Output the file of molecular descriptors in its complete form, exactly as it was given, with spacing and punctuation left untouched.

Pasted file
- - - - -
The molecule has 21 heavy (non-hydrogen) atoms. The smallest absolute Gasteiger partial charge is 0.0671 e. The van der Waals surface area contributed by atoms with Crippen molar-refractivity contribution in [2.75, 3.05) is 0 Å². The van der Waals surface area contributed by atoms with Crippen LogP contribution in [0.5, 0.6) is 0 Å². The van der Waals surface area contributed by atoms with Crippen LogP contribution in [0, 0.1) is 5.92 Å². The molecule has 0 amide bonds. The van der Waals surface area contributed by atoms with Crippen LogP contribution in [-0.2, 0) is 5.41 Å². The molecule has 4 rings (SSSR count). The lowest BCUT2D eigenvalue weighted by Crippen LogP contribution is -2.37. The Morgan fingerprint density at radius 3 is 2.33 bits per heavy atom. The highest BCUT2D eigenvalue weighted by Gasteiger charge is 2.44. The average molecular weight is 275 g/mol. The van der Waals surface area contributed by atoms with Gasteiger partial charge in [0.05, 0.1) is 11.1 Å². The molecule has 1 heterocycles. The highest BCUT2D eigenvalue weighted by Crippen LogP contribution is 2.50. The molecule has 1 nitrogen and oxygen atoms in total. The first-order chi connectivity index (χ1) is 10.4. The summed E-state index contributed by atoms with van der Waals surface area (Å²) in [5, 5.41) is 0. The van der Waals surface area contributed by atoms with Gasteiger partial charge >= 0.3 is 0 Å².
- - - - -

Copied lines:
The molecule has 21 heavy (non-hydrogen) atoms. The smallest absolute Gasteiger partial charge is 0.0671 e. The van der Waals surface area contributed by atoms with Crippen molar-refractivity contribution in [2.75, 3.05) is 0 Å². The van der Waals surface area contributed by atoms with Crippen LogP contribution in [0.5, 0.6) is 0 Å². The van der Waals surface area contributed by atoms with Crippen LogP contribution in [0, 0.1) is 5.92 Å². The molecule has 0 amide bonds. The van der Waals surface area contributed by atoms with Crippen LogP contribution in [-0.2, 0) is 5.41 Å². The molecule has 4 rings (SSSR count). The lowest BCUT2D eigenvalue weighted by Crippen LogP contribution is -2.37. The Morgan fingerprint density at radius 3 is 2.33 bits per heavy atom. The highest BCUT2D eigenvalue weighted by Gasteiger charge is 2.44. The average molecular weight is 275 g/mol. The van der Waals surface area contributed by atoms with Gasteiger partial charge in [0.05, 0.1) is 11.1 Å². The molecule has 1 heterocycles. The highest BCUT2D eigenvalue weighted by Crippen LogP contribution is 2.50. The molecule has 1 nitrogen and oxygen atoms in total. The first-order chi connectivity index (χ1) is 10.4. The summed E-state index contributed by atoms with van der Waals surface area (Å²) in [5, 5.41) is 0. The van der Waals surface area contributed by atoms with Gasteiger partial charge >= 0.3 is 0 Å².